2) Strong Federal and State Oversight Boards

In a Wiki-Ocracy model, federal and state boards need to act like the board of directors of a corporation where tax payers are the shareholders.

The Recovery Accountability and Transparency board was created at the federal level when the American Recovery and Reinvestment Act came into law. Its chairman, Earl Devaney, is a former cop, secret service agent, and the former Inspector General for the United States Department of the Interior. According to Time Magazine, Devaney has a history of uncovering "shady dealings" in Washington. The role of the board is "to coordinate and conduct oversight of funds distributed under this law in order to prevent fraud, waste and abuse". Good.

Now that they have the cash, Devaney & Co. need to have the craniums and cojones to make sure the money is well invested and abusers get punished. We need the states to do the same. Pennsylvania, South Carolina, and Ohio, (to name a few) have set up oversight boards. Every state getting federal funds should be required to have a strong board, with a rock-star chairman, and board members from a mix of business, government, and social service before the states get another penny.
Public company CEOs and CFOs must report to their shareholders quarterly.

The federal board is required by law to do the same. These updates need to
be broadcast live on TV and the Internet. And state boards should be required to do the same.

3) Oversight

Boards need to act more like Venture capitalists The role of the boards must be more than oversight and enforcement. VCs make strategic investments, expecting to see big returns. To make sure their investments pay off they take a seat on the boards of companies they back, then govern them closely.
Oversight board officials need to do the same. If you are the guy who invested $2.2 million dollars in taxpayer money with the Reno Airport, you need to join its board, make sure they do the right things, and report back to your partners (the Oversight Board and the taxpayers). All of this needs to be reported on www.recovery.gov.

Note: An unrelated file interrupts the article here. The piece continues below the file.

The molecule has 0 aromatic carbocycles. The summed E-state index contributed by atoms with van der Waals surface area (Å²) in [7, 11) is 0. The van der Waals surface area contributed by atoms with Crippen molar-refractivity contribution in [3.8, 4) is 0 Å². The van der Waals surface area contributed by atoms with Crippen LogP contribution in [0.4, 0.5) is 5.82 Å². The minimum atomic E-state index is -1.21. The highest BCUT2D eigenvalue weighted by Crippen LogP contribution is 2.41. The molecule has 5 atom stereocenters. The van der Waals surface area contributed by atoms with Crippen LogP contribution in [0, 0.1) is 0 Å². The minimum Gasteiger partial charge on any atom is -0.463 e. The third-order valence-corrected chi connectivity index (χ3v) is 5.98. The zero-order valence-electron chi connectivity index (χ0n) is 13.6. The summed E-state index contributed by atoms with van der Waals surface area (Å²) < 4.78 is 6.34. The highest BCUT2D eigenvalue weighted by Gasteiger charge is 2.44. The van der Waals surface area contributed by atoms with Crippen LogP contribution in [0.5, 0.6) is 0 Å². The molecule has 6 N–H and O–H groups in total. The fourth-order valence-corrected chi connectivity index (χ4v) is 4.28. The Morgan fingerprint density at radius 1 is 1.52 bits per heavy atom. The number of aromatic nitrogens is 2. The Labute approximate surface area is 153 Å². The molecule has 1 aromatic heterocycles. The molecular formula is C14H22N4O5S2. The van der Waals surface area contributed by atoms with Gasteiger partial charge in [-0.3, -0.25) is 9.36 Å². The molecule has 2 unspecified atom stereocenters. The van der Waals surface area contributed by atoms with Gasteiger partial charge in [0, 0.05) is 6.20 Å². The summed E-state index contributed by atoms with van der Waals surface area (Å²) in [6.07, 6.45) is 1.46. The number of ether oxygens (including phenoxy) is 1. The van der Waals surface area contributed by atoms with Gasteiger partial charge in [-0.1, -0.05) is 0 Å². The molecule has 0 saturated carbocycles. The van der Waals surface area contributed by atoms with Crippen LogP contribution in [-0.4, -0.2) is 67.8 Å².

4) Accountability: Make Everyone Sign Personally


Signing personally increases accountability. One of the key changes in the Sarbanes-Oxley Act was to force CEOs and CFOs of public companies to personally certify their books. Federal and State Board members should be required do the same. Each board member should personally certify that every penny they invest meets with the requirements set out by the federal government. In addition, each CEO, CFO, and board member of every agency and every government contractor should have to do the same, before they get a penny. And the certification documents should be posted on recovery.gov for all to see.

5) Send Evildoers To Jail

The federal law needs to make it clear that if government officials and/or contractors getting our money waste it or steal it they will go to jail. Period. For a long time. Just like Dennis Kozlowski, Bernie Ebbers, and now, Joe Nacchio. Now that the $787 billion has been committed, it must be well invested. It must produce a return. With the best governance, ideas, and technology we can use wiki-ocracy to make sure that all this paying, truly pays off for the American taxpayer.


By Christopher Lochhead
  • CBSNews